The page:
If you are even slightly knowledgeable about networking, you do not need to read this. If you just want the minimum necessary to connect to a network without understanding what's involved, read only the very few paragraphs in bold.
Networking (connecting computers) can be of two kinds: Wired (connected with cables), and Wireless. Both follow the Client/Server model.
The Client/Service model was invented so one Server can "serve" many clients. While there are dedicated servers and dedicated clients, in general, a device can switch between these roles.
A device central to Networking, is something called a "modem/router" and most modern homes have one of these. The modem/router initialy acts as a server and collects signals from all it's clients. Typically, the clients are computers and cell phones, but in a very modern world, the client list can also include printers, tvs, temperature or lighting regulators, and maybe even cars.
After the modem/router fulfils its server function of collecting all these signals and determining where they need to go, it switches into client mode and transmits the information to servers further down the line. These down-the-line servers can include a giant modem physically located at your ISP, a satellite or large tower launched/built by your cellular provider, or a tiny print-server chip in your network-enabled printer or a fax-server in your network-enabled fax machine.Back to more practical stuff: If you are going to attach to a network through wire, you will need to connect a network cable between your computer and a designated port on your modem/router. Until now, the expression "network cable" has been synonymous with "Ethernet cable", Ethernet being a very early standard for computer devices to communicate. But currently, USB is the most actively advancing protocol, and I'd be very surprized if already or in the near future, you cannot also connect your computer to a modem/router with a USB cable.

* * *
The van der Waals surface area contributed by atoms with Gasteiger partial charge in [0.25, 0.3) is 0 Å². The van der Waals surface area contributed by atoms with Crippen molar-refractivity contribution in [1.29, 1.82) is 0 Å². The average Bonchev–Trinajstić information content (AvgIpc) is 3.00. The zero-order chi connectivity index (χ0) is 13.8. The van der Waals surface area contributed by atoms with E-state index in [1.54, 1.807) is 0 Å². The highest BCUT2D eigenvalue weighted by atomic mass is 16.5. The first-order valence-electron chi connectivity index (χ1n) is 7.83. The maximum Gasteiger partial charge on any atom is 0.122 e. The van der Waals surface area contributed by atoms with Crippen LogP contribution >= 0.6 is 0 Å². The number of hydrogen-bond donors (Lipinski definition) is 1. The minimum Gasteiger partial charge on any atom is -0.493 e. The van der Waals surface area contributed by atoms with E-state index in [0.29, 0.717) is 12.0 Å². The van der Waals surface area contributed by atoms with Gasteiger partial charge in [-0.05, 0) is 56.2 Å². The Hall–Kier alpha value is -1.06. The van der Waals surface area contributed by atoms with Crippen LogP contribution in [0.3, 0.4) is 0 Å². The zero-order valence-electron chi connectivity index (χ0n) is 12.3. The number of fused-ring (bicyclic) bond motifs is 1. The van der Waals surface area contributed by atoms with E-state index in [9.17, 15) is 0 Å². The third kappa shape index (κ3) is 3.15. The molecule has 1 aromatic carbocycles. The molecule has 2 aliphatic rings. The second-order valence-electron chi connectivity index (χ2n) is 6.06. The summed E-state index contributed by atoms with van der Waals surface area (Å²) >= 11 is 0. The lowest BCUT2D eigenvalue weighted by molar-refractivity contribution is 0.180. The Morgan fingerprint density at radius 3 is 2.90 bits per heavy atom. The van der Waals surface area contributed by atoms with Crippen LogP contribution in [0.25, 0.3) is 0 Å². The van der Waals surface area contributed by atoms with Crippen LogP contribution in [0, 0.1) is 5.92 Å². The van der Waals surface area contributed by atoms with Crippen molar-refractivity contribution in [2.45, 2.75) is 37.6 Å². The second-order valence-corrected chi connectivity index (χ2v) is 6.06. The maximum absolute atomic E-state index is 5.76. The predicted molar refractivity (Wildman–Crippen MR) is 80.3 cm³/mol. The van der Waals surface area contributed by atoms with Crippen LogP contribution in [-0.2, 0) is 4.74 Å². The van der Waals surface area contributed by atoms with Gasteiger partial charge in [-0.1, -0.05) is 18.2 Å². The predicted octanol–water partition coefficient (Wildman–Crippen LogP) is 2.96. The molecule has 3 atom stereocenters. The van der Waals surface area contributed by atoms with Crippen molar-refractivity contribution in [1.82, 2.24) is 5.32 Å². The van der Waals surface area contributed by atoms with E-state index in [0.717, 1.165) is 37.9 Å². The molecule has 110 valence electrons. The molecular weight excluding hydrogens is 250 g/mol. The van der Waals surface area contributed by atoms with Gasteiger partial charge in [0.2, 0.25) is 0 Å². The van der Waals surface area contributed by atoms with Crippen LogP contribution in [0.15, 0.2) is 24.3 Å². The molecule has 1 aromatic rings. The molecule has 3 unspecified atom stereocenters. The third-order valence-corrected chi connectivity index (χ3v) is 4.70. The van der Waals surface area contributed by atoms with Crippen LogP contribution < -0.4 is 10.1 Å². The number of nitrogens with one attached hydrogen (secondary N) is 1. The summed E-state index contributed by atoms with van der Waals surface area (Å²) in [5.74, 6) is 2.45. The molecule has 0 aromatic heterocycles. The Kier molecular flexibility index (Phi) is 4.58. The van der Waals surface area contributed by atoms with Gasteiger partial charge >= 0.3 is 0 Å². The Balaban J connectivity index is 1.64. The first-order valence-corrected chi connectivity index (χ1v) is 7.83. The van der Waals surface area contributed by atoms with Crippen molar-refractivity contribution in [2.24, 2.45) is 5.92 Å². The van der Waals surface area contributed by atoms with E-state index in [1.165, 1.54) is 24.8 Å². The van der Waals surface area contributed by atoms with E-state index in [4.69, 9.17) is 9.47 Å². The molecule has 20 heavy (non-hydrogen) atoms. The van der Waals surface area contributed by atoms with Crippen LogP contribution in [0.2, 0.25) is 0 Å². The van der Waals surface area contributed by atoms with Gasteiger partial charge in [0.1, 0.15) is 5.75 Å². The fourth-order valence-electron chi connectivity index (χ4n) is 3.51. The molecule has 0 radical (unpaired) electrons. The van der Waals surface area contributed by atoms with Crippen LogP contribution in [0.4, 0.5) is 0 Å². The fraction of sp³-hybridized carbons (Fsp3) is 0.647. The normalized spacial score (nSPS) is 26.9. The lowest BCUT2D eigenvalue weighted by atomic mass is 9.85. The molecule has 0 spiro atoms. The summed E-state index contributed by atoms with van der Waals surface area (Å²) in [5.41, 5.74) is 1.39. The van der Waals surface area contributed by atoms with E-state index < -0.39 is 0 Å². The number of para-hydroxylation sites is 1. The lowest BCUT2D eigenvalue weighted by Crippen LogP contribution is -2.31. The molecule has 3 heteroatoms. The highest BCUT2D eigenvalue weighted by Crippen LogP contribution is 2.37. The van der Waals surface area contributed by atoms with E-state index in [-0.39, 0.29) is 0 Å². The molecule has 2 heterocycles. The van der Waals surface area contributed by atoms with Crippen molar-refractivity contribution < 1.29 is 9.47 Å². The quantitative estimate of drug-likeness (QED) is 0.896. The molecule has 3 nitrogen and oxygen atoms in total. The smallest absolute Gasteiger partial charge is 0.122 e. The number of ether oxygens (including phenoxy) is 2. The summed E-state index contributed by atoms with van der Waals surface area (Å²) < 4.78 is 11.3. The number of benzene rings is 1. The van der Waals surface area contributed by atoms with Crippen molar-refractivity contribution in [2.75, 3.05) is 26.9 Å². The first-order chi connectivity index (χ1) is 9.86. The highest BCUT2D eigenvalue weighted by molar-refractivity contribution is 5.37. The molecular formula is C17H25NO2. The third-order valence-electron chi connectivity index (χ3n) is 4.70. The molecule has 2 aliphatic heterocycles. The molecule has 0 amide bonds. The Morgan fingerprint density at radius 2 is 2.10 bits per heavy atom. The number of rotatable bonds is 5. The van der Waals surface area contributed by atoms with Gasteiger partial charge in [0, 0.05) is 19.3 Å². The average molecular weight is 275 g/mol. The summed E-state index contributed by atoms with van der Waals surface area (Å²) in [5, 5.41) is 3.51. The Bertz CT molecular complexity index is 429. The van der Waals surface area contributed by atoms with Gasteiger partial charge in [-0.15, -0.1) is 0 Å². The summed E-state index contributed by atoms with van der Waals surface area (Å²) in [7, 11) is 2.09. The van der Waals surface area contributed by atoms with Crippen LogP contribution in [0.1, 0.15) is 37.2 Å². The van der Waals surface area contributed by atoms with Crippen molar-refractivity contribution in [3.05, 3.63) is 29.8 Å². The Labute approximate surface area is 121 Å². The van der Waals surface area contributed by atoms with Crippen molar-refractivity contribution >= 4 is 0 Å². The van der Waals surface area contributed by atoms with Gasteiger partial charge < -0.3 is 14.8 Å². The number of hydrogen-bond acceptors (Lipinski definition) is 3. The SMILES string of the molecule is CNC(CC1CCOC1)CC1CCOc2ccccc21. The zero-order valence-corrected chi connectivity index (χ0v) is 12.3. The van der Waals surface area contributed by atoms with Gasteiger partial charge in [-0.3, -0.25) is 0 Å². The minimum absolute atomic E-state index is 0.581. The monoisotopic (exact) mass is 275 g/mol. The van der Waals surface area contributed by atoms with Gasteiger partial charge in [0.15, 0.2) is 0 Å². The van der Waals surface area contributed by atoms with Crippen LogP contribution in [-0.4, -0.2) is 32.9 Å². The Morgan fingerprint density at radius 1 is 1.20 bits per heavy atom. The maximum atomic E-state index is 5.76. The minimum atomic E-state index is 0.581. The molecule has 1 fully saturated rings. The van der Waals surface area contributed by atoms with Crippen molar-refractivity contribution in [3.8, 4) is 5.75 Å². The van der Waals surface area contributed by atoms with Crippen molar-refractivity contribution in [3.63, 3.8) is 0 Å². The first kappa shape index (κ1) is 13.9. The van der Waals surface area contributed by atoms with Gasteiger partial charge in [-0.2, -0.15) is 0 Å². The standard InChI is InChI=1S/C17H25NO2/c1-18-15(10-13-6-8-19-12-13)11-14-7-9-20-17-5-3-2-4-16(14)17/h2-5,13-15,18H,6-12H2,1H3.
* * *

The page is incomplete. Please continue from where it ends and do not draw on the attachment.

Wired communication is relatively secure and only international and domestic security agencies can intercept it, so there are no specific security considerations with wired networking. On the other hand, wireless communication is easily intercepted, so wireless communication involves security procedures and encryption.
Wireless security can be set to any number of different protocols, some of which, in ascending order of protection, are none (unsecured), WEP, WPA and WPA2 Personal, and WPA and WPA2 Enterprise.
In the old days, when I used to vist my daughter and wanted to get Internet on my laptop computer, I would go in the hallway of her apartment and use one of the unsecured networks of her neighbors.
Today, with increasing awareness of wireless security and the perils of ignoring it, it is rare to find an unsecured wireless network. So, to use wireless, we need to know a little about security protocols, which are based upon something akin to username/password protection.
My operating system, Linux Lubuntu, contains a program, GNOME network-manager, which seems to do a pretty good job of knowing which security protocol is being used by nearby wireless networks. Therefore, to connect to a network wirelessly, I need only know the username (called a SSID or ESSID) and the pass-phrase (called a passkey for WEP). Today, towards the end of 2016, most routers broadcast (send out a signal telling your computer) the SSID and you only have to recognize the correct one from all the within-range options and supply the pass-phrase. Some modem/routers are configured to not broadcast the SSID, so you have to know the actual SSID and follow your program's instructions for connecting to a "Hidden" wireless network.
Most ISP-supplied modem/routers come with the default SSID and pass-phrase written on them somehere near the label and serial number. It is possible to change these and if someone did, or bought his/her own modem and configured it, you need to ask this person what the correct SSID and pass-phrase are. Without that information, you shouldn't be able to conect to that network. As discussed above, I don't know if you also may have to ask them what kind of security they are using.